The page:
My Worm is Bigger Than Yours

To give others further information on this sdbot.worm (continuing from my
previous post here
are the main characteristics I've found on almost all variants I've come
across. Obviously it seems to be a polymorphic form of worm meaning its
characteristics are changing. Before I begin though I would hope no one
would think its off topic since there may be one variant of this worm
flooding your network with randomly generated MAC addresses, not good on
those switches. Also I wouldn't think it's off topic since most of you are
likely already seeing, or will be seeing more traffic generated on ports
445, 80, and 82.

There seems to be one main executable, but I haven't found out which one
this is. The names I've come across so far for most of the executables are
somewhat synomous with standard Windows programs.

Microsoft program Worm's program
serv.exe serv32.exe
services.exe services32.exe
lsass.exe lsass32.exe

The following is a list of the names of the executables I've come across
which meet the criteria of this annoyance.


Other programs have garbled names e.g., wetyr.exe, oiure.exe

These programs typically tend to reside in:

Along with the usual MSIE cache folder.

The programs have been appearing in Windows' registry as follows:


Easiest thing to sort of do is ctrl-f for the names and you will usually
seem them bundled, but if you have to remove it, you want to search for
each individually since some mix things up.

Name Data
Setver32.exe Windows Secure
Regserv32.exe Reg Service
Mswinc.exe Remote Procedure Calls
Mswinc32.exe Remote Procedure Calls
Systemiom.exe System Updater

Others have no Data associated with them.

Now the I haven't managed to zero in on which is sending our random MAC
addresses yet but eventually I will try maybe an antivirus company can do
so before me. So let me explain a few quick oddities I've seen so far .
Get a complain student is not connected, go to dorm, repunch his port, no
dice, open the closet no dice. What was happening with his machine was his
connection would come up, then go down the second it came up, then come
right back up the second it went down. Same happened with a colleague
Bizarre, bizarre.

Another student "I can't get my Interweb" . Same thing repunch her,
repatch her machine with the latest "Microsoft Fixitall Service Pack
7354738245" still no dice. Run through reinstalling drivers, swapping
Ethernet cards, nothing. Redid some tweaks and she gets connected. Second
she did get connected. "IP ADDRESS CONFLICT WITH FOO MAC"
Only thing was after searching the network no MAC addresses with the
number it was posting existed.

This particular issue with the MAC "spoofing" if you want to call it that,
I prefer random MAC generation, was being flooded out through ports 80,
and 82. So what will happen if some worm has the characteristics built in
to generate MAC's when it tries to send out your router's or servers MAC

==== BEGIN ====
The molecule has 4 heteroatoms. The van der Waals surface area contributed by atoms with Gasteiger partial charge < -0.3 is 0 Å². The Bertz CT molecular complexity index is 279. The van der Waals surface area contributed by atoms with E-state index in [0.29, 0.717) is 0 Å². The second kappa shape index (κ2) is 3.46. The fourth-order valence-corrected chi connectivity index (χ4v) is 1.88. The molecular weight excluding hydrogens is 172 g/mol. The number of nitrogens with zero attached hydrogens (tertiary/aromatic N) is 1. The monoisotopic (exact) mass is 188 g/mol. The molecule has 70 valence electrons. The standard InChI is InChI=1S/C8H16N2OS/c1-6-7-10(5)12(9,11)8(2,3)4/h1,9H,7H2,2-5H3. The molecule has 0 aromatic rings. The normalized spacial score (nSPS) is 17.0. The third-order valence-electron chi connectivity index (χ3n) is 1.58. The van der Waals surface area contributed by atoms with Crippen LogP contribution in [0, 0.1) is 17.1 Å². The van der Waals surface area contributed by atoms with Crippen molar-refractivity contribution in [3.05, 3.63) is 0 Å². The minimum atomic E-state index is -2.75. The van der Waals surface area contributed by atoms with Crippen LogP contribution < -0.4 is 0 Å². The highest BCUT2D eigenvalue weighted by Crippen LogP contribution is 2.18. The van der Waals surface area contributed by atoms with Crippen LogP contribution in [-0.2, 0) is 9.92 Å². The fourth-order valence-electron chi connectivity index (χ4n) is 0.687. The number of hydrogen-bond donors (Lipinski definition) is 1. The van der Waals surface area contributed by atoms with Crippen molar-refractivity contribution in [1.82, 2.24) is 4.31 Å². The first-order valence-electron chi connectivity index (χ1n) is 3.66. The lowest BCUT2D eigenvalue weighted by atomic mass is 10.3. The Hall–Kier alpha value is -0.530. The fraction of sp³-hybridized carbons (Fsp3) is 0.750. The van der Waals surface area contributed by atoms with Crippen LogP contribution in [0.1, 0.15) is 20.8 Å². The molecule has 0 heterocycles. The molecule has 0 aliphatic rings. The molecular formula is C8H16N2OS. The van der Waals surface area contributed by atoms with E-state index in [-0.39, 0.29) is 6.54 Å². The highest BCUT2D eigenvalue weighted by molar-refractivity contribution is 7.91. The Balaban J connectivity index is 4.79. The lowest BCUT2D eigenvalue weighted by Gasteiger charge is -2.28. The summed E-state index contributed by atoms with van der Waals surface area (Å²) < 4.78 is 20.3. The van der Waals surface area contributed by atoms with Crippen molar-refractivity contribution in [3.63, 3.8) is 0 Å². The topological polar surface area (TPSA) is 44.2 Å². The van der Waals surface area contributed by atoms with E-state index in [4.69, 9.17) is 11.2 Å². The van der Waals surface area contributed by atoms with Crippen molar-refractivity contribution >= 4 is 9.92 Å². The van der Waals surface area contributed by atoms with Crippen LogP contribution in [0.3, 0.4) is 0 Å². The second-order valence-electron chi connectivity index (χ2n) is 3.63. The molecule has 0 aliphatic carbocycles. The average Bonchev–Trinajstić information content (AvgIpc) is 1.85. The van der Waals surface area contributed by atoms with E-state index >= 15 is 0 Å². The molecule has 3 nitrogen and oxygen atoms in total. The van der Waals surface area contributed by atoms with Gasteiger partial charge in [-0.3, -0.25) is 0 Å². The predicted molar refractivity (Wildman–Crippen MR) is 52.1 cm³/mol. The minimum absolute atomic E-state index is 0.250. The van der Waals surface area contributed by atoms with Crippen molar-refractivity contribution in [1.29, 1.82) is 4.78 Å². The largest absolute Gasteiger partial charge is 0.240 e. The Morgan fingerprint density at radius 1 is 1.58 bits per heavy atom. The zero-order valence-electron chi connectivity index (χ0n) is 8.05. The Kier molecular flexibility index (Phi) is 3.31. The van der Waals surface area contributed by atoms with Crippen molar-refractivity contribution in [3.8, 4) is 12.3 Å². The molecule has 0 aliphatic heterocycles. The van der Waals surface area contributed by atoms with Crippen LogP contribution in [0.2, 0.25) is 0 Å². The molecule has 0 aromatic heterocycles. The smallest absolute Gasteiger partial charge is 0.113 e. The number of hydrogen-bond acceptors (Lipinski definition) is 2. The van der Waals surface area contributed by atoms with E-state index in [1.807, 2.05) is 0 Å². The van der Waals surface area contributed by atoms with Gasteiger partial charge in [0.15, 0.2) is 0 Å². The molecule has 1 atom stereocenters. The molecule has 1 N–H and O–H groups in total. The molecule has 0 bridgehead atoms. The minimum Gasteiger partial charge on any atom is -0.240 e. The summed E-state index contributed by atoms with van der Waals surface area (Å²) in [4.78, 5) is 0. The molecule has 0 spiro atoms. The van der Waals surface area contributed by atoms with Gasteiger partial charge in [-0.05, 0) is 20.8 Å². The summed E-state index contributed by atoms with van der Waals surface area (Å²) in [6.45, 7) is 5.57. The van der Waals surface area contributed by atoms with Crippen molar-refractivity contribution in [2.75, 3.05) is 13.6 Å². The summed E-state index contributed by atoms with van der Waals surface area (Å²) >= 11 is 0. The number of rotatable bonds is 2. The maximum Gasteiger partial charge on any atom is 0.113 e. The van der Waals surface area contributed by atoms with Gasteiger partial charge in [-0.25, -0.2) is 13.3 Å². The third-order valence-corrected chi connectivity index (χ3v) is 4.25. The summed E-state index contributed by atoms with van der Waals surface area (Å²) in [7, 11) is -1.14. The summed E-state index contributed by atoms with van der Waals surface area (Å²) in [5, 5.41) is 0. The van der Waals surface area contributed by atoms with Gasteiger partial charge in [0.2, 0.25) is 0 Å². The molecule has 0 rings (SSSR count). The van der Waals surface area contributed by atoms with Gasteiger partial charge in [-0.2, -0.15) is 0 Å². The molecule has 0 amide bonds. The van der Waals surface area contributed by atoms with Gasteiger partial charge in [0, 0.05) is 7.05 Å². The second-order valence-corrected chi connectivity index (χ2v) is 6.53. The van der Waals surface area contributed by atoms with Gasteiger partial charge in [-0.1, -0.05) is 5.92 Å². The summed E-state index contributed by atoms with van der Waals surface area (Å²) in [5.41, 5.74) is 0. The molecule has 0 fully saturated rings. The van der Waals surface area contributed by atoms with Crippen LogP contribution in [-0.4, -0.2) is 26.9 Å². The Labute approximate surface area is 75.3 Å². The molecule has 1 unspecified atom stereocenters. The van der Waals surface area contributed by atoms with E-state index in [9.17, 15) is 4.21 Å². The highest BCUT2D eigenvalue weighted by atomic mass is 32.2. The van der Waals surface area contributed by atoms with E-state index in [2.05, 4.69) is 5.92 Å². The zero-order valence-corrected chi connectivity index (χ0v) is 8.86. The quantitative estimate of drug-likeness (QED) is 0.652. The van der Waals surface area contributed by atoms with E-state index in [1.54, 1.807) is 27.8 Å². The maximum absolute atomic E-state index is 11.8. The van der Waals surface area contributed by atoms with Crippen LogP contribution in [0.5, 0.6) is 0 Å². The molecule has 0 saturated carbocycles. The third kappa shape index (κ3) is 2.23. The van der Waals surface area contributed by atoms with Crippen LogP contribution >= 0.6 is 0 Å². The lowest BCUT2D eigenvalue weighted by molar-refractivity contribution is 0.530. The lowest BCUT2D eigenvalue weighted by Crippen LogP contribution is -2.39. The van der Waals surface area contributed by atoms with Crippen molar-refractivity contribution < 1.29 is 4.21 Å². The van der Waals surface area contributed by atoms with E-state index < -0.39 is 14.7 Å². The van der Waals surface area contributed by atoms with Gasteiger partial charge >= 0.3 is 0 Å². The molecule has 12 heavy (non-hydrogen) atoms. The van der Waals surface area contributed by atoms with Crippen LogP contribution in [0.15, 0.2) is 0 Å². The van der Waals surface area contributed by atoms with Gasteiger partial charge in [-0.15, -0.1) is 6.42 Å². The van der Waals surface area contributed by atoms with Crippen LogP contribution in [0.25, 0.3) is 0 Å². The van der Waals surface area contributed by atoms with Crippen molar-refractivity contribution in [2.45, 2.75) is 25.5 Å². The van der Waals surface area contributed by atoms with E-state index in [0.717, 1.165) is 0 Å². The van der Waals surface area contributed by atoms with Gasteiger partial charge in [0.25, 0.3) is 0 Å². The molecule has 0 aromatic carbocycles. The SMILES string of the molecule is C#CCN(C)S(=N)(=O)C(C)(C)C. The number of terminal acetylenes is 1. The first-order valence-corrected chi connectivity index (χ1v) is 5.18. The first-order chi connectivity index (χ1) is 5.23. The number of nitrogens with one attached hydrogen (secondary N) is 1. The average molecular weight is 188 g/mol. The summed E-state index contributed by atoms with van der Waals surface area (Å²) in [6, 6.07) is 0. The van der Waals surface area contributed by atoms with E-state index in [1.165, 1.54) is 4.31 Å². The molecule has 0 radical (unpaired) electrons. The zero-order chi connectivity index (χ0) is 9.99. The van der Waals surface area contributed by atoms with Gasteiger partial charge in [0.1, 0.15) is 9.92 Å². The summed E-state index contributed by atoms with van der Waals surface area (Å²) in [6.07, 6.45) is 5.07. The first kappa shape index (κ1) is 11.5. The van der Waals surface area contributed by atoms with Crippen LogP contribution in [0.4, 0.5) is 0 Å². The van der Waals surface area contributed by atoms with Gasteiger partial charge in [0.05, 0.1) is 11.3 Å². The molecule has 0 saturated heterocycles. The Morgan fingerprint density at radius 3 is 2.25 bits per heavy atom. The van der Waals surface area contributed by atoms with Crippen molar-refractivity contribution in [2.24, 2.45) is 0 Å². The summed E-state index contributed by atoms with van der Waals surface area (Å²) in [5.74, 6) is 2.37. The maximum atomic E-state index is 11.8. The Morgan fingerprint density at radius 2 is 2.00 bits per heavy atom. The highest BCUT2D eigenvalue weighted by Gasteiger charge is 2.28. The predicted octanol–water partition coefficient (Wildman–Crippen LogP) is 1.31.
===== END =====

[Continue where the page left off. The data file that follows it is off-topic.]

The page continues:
address? You do the math. (NOTE: Still looking into this port 80 82 issue
so could be a false alarm but nevertheless I've come across some odd
things this past week which I'd never seen.)

Most of the worms that open the port 445 connections, tend to open up
hundreds if not thousands of requests more than likely to infected
machines. After the first few occurrences I came across, I would see a
machine pop open a few hundred connections after seconds of their machine
obtaining an address. The first thing I would notice via netstats would be
some form of IRC connection going out, so the possibilities would be
either a DdoS slave, or it's sending information somewhere.

Bling is supposedly set to send "ALL_THINGS_RELATED_TO_LOGINS" as well as
Paypal information to some server, if it is sending information I can't
find where it would be storing it. Keep in mind the prior code I was able
to find regarding this annoyance where it modified antivirus software to
either kill it, or to avoid detection, as well as kill your ability to use
regedit, taskmgr, and other tools. There is the possibility it is storing
something somewhere, I haven't come across it yet.

Finally (I think) the ftpd.exe which always seems to piggyback with the
others, this little piggie more than likely may be the one turning the
infected machine to a TFTP server whereby other infected machines ensure
they stay infected. This seems to create a file called bla.txt

This text file lists the following:

Open 13501
User blah
Pass blah
Get bot.exe

Bot.exe I'm gonna assume is probably an ircbot of sorts, unfortunately I
cannot find this program anywhere, but the infected machine does connect
to irc, it does open a TFTP server, and will attempt to connect to
hundreds if not thousands of ports via 445. Most machines may have gotten
infected via file sharing, Limewire, Kazaa, KazaaLite, BitTorrent, etc.,
along with probably viewing some porn related page since I've also come
across dialer.exe's here and there.

Sorry for the long mail, and apologies if it seems offtopic to some but
remember, someone down the line is paying for this traffic. Let's hope it
doesn't becomes an epidemic like Microsoft itself.

At least you'd of been forewarned of some of the characteristics you're
likely to see.

I've managed to get more information should anyone care to take peek at
what one machine I ran into had. Quickie (ugly) write up/dissection
includes two irclogs stored on the infected machine, parsed infected
machine IP addresses (good to check if your network is spewing worm/virus
traffic), and to get an overall assessment of this annoyance. Cross posted
this to UNISog